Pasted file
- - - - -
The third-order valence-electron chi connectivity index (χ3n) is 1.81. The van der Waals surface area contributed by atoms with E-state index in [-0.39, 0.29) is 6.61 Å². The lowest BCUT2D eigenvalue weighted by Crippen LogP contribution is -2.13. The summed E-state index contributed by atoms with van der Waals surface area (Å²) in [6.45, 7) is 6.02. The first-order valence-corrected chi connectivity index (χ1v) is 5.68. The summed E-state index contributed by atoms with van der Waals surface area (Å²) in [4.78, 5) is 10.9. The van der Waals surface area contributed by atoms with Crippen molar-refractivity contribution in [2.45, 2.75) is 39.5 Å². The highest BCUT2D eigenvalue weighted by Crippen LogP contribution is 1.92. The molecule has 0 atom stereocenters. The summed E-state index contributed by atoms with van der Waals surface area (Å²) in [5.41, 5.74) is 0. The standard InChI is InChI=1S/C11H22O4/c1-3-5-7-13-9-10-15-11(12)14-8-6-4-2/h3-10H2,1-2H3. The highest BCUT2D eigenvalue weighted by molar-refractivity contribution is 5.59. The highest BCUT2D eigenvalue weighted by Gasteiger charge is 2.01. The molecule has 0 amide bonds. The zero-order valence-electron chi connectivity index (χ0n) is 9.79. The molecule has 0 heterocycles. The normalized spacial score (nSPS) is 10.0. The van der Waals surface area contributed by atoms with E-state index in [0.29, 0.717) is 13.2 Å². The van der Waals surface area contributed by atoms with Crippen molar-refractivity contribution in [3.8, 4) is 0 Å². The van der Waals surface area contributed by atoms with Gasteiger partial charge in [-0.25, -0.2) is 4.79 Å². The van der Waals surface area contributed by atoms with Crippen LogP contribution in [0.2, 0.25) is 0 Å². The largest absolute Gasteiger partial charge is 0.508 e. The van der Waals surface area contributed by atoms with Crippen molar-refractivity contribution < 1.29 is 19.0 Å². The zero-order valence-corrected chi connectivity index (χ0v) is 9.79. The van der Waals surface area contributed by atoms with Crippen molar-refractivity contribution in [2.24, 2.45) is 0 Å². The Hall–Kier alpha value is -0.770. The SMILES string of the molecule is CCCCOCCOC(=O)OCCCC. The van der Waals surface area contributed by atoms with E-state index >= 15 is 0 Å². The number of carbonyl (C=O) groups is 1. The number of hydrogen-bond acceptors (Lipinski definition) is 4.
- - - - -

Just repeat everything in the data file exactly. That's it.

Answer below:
The third-order valence-electron chi connectivity index (χ3n) is 1.81. The van der Waals surface area contributed by atoms with E-state index in [-0.39, 0.29) is 6.61 Å². The lowest BCUT2D eigenvalue weighted by Crippen LogP contribution is -2.13. The summed E-state index contributed by atoms with van der Waals surface area (Å²) in [6.45, 7) is 6.02. The first-order valence-corrected chi connectivity index (χ1v) is 5.68. The summed E-state index contributed by atoms with van der Waals surface area (Å²) in [4.78, 5) is 10.9. The van der Waals surface area contributed by atoms with Crippen molar-refractivity contribution in [2.45, 2.75) is 39.5 Å². The highest BCUT2D eigenvalue weighted by Crippen LogP contribution is 1.92. The molecule has 0 atom stereocenters. The summed E-state index contributed by atoms with van der Waals surface area (Å²) in [5.41, 5.74) is 0. The standard InChI is InChI=1S/C11H22O4/c1-3-5-7-13-9-10-15-11(12)14-8-6-4-2/h3-10H2,1-2H3. The highest BCUT2D eigenvalue weighted by molar-refractivity contribution is 5.59. The highest BCUT2D eigenvalue weighted by Gasteiger charge is 2.01. The molecule has 0 amide bonds. The zero-order valence-electron chi connectivity index (χ0n) is 9.79. The molecule has 0 heterocycles. The normalized spacial score (nSPS) is 10.0. The van der Waals surface area contributed by atoms with E-state index in [0.29, 0.717) is 13.2 Å². The van der Waals surface area contributed by atoms with Crippen molar-refractivity contribution in [3.8, 4) is 0 Å². The van der Waals surface area contributed by atoms with Gasteiger partial charge in [-0.25, -0.2) is 4.79 Å². The van der Waals surface area contributed by atoms with Crippen LogP contribution in [0.2, 0.25) is 0 Å². The largest absolute Gasteiger partial charge is 0.508 e. The van der Waals surface area contributed by atoms with Crippen molar-refractivity contribution < 1.29 is 19.0 Å². The zero-order valence-corrected chi connectivity index (χ0v) is 9.79. The van der Waals surface area contributed by atoms with Crippen molar-refractivity contribution in [2.24, 2.45) is 0 Å². The Hall–Kier alpha value is -0.770. The SMILES string of the molecule is CCCCOCCOC(=O)OCCCC. The van der Waals surface area contributed by atoms with E-state index >= 15 is 0 Å². The number of carbonyl (C=O) groups is 1. The number of hydrogen-bond acceptors (Lipinski definition) is 4.